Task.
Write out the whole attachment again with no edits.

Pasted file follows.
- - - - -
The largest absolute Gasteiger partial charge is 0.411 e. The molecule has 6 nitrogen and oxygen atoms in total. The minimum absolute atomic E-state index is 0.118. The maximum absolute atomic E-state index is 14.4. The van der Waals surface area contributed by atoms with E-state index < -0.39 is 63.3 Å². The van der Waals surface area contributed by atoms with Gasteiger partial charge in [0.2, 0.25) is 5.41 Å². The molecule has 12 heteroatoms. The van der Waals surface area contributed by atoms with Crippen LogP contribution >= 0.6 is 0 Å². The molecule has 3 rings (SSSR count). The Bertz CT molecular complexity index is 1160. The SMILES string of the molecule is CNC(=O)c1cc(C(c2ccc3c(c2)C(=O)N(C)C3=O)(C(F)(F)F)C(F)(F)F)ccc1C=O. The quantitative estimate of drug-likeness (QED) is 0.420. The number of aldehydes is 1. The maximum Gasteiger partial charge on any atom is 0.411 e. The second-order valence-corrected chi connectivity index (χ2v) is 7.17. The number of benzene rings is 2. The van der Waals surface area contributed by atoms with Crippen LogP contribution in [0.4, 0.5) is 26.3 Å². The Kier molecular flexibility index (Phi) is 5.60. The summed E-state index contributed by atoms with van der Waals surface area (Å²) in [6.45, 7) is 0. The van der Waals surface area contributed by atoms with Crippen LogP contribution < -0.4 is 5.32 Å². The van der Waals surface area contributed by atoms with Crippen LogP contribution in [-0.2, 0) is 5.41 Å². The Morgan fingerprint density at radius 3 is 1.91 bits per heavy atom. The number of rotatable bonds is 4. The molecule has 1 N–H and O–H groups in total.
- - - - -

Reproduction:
The largest absolute Gasteiger partial charge is 0.411 e. The molecule has 6 nitrogen and oxygen atoms in total. The minimum absolute atomic E-state index is 0.118. The maximum absolute atomic E-state index is 14.4. The van der Waals surface area contributed by atoms with E-state index < -0.39 is 63.3 Å². The van der Waals surface area contributed by atoms with Gasteiger partial charge in [0.2, 0.25) is 5.41 Å². The molecule has 12 heteroatoms. The van der Waals surface area contributed by atoms with Crippen LogP contribution >= 0.6 is 0 Å². The molecule has 3 rings (SSSR count). The Bertz CT molecular complexity index is 1160. The SMILES string of the molecule is CNC(=O)c1cc(C(c2ccc3c(c2)C(=O)N(C)C3=O)(C(F)(F)F)C(F)(F)F)ccc1C=O. The quantitative estimate of drug-likeness (QED) is 0.420. The number of aldehydes is 1. The maximum Gasteiger partial charge on any atom is 0.411 e. The second-order valence-corrected chi connectivity index (χ2v) is 7.17. The number of benzene rings is 2. The van der Waals surface area contributed by atoms with Crippen LogP contribution in [0.4, 0.5) is 26.3 Å². The Kier molecular flexibility index (Phi) is 5.60. The summed E-state index contributed by atoms with van der Waals surface area (Å²) in [6.45, 7) is 0. The van der Waals surface area contributed by atoms with Crippen LogP contribution < -0.4 is 5.32 Å². The van der Waals surface area contributed by atoms with Crippen LogP contribution in [-0.2, 0) is 5.41 Å². The Morgan fingerprint density at radius 3 is 1.91 bits per heavy atom. The number of rotatable bonds is 4. The molecule has 1 N–H and O–H groups in total.